Jack reported being anxious recently in assembly as school were giving out awards. He would sit thinking ‘don’t pick me’. When he was picked he was very anxious and worried about which way to walk to the front of the hall with all people watching him. Jack was able to describe how this made him feel saying “my bones were dust..my brain was mush..if I could curl up into a ball and fall into a hole 50 feet deep”

A thought provoking tweet which stirred up memories of sitting in the school hall DREADING being given an award because of having to walk up to the front to receive it. You could bet your dinner money that somebody would stick their foot out on route to ramp up the humiliation factor and when you crave invisibility this is the LAST thing that you want.

My infants school had a ‘star’ system where children were awarded gold and silver stars for good work/behaviour. We also had black stars, which are sort of self-explanatory. Nobody wanted one of those. I liked the gold and silver stars because they were aesthetically pleasing. I like shiny stuff. What can I say? Maybe I was a cat in a past life. However, I did NOT like going up to the front of the class to receive one because it meant that everybody would look at me so I deliberately underachieved in my favourite subjects in order to avoid it..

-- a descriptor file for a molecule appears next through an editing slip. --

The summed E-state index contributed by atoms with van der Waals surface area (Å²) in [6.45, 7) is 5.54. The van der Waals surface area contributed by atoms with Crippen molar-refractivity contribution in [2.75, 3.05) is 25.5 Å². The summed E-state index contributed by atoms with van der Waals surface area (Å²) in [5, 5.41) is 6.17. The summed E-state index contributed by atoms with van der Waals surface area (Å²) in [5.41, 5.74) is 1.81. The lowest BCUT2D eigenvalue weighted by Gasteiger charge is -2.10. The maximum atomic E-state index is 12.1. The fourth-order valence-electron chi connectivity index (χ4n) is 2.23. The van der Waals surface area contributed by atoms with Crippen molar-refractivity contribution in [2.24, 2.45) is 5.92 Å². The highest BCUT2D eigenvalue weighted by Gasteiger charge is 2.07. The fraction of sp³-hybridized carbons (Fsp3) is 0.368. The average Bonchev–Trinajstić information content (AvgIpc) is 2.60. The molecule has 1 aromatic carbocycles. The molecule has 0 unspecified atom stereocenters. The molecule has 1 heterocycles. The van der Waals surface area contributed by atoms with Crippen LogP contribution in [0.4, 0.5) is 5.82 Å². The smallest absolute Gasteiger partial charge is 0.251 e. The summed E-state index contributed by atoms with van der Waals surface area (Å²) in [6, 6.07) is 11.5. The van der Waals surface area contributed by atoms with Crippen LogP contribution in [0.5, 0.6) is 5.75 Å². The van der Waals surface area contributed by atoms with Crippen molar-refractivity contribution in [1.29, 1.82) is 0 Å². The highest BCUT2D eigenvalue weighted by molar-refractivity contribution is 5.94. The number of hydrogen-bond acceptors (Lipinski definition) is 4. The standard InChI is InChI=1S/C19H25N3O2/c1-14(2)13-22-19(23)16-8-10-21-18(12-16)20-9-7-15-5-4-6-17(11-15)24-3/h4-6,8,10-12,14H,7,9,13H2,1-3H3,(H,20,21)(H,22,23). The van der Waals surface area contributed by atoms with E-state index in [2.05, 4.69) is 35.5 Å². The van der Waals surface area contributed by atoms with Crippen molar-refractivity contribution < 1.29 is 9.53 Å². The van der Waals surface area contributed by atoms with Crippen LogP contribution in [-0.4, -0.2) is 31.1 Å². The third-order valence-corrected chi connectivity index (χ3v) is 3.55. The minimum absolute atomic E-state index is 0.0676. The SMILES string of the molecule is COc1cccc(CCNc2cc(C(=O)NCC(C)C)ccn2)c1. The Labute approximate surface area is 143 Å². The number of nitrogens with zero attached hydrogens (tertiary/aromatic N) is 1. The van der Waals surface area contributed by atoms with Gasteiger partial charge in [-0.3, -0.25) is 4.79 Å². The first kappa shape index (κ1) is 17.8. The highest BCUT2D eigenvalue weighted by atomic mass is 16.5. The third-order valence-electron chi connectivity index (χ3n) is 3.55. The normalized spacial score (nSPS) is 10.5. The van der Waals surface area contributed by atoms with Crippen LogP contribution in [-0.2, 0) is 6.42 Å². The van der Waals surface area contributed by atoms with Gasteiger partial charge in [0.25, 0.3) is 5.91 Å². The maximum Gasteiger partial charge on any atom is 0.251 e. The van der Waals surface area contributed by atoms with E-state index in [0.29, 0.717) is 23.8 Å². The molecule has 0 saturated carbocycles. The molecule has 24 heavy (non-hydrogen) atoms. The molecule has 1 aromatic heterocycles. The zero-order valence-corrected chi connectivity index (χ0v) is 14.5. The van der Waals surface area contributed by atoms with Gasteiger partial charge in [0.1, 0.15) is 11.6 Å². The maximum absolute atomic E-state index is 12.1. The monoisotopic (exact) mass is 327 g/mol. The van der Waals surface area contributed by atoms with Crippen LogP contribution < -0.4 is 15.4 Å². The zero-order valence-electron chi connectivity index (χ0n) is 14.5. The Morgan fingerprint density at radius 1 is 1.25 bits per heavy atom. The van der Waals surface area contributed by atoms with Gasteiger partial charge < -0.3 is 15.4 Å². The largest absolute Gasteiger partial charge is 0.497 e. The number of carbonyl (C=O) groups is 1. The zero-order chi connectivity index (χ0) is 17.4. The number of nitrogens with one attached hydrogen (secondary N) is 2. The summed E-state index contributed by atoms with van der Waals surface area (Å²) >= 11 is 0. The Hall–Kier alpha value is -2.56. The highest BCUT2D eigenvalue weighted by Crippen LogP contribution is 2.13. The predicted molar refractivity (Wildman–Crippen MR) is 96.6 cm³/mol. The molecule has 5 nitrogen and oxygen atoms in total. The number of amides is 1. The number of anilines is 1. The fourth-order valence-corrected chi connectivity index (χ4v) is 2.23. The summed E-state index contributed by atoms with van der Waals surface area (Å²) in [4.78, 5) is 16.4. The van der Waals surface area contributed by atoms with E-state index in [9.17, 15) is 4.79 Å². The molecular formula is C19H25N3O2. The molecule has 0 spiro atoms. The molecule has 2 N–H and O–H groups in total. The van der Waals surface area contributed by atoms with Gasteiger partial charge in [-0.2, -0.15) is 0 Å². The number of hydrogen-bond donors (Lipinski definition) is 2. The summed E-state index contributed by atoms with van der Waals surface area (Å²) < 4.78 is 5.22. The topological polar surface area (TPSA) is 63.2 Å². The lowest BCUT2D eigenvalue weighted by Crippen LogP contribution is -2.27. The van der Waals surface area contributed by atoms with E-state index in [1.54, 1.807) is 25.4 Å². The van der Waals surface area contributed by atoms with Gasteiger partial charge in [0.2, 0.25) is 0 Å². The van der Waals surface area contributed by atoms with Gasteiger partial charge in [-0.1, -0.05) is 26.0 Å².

For example, I purposely made myself read slower in order to avoid going to the teacher to get a new book. It seemed like I was below average but in actual fact I was an early self-taught reader who could easily read an entire book in a couple of hours at home. I was also reading books way beyond my age group but as far as the school was concerned, I was slow.

Despite my avoidance strategies, I would sometimes forget myself like when I ran a 100 meter sprint in the school sports. I didn’t realise how fast I could run and to everybody’s surprise, including my own, I won the race.

So, there I was, face down on the grass (dying) when I got an overpowering whiff of Paco Rabanne. This could only mean that my class teacher (and head of sports) was close by and sure enough he was standing over me with his mirrored sunglasses on looking like something out of Top Gun.

Actually, this anecdote story predates Top Gun but you get my drift?

He grinned at me.

Temporarily blinded by the glare off his whitened teeth, I gasped ‘Alright Sir?’